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Ohio speaker loses control of campaign spending authority in latest GOP drama

A judge ruled Ohio House Speaker Jason Stephens does not have authority over the GOP caucus’s campaign fund, handing a win to the speaker’s colleague and rival, state Rep. Derek Merrin. Last October, Merrin filed a lawsuit against his Republican colleague in a bid to control $1 million in campaign funds. The campaign fund, called […]

A judge ruled Ohio House Speaker Jason Stephens does not have authority over the GOP caucus’s campaign fund, handing a win to the speaker’s colleague and rival, state Rep. Derek Merrin.

Last October, Merrin filed a lawsuit against his Republican colleague in a bid to control $1 million in campaign funds. The campaign fund, called the Ohio House Republican Alliance, supports campaigns for state Republican lawmakers. In his lawsuit, Merrin alleged a closed-door vote by the majority of the House GOP caucus made him the chairman of the alliance last year. Consequently, Merrin said he should be in charge of the campaign funds. 

Franklin County Common Pleas Judge Mark Serrott agreed. Serrott said in his ruling on Friday that Merrin holds the majority of support from his caucus and consequently should control the campaign’s checkbook. 


Ohio House Speaker Jason Stephens speaks to members of the media. (AP Photo/Carolyn Kaster)

“The speaker does not have a majority of the caucus,” Serrott said. “The speaker is never going to call a meeting [of the caucus]. Why would he? He doesn’t have a majority vote. … We’re at a stalemate. The court has to do something or it will never get resolved. … That’s untenable.”

Stephens said that as a speaker, he maintains control of the alliance fund and vowed to appeal the decision “swiftly.” 

“It is imperative for the integrity of the institution of the Ohio House of Representatives that control of the campaign committee not be able to be leveraged against the highest elected official in the House on a whim,” Stephens said in a statement. “The decision potentially sets a concerning precedent that any member at any time can call a vote that undermines the control of the campaign funds.”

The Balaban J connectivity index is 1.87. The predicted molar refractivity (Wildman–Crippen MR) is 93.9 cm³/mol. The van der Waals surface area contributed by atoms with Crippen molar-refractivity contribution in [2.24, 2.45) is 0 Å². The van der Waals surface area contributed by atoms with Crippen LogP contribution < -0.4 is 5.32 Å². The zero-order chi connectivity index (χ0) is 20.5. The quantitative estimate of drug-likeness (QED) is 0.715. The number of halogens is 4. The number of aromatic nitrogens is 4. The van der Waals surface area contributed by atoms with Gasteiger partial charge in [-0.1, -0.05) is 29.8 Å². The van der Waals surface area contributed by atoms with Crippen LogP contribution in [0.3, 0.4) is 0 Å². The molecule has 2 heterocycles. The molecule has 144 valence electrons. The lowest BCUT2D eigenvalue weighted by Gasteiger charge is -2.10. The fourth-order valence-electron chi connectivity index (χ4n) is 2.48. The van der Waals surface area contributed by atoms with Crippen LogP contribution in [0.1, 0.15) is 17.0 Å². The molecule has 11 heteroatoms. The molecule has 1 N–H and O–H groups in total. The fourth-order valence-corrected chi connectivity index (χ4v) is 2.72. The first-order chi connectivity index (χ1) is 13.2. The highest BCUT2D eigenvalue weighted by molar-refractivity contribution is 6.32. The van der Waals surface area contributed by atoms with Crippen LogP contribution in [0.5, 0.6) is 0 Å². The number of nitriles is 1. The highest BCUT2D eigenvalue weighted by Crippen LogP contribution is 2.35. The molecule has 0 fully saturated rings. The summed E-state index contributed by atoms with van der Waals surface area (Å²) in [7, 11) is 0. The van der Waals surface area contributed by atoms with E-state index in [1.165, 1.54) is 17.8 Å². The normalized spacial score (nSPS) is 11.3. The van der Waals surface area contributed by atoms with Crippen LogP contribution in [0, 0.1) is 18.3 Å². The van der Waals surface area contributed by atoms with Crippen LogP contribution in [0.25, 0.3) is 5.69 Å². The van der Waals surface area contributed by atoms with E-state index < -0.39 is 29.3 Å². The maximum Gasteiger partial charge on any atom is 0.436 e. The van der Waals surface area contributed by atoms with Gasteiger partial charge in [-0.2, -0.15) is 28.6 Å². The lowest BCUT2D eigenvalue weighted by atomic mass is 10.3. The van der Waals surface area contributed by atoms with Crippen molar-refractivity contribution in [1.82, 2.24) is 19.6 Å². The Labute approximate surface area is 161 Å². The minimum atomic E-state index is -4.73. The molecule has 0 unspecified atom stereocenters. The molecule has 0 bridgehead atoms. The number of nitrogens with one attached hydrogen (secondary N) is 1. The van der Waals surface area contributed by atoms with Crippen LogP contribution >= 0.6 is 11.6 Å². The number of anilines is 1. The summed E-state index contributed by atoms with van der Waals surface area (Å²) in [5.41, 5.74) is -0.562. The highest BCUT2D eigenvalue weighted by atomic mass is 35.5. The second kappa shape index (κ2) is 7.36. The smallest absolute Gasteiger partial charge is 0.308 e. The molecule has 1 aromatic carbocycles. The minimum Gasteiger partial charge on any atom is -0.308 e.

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Legal experts told the Associated Press that Ohio law does not necessarily require the speaker and caucus leader to be the same person. 

Stephens and Merrin have been at odds ever since battling each other to be speaker in the state House. In January 2023, Merrin lost the fight, while Stephens received more votes from Democrats than Republicans to clinch the victory. After his loss, Merrin urged his Republican colleagues in the House to weaken the speaker’s power by changing House rules. 

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Merrin isn’t the only lawmaker Stephens is sparring with. Last fall, the speaker rejected efforts from fellow GOP lawmakers to strip the court’s power to protect the voter-passed measure to enshrine abortion access into the Ohio Constitution.

More drama went down with Ohio Republicans last September. State Republican Rep. Bob Young wrote a letter to Stephens saying he would step down after being arrested twice in a domestic violence case. His announcement came after Gov. Mike DeWine (R-OH), Stephens, and more than 30 Ohio House GOP members joined Democrats in calling for his resignation.

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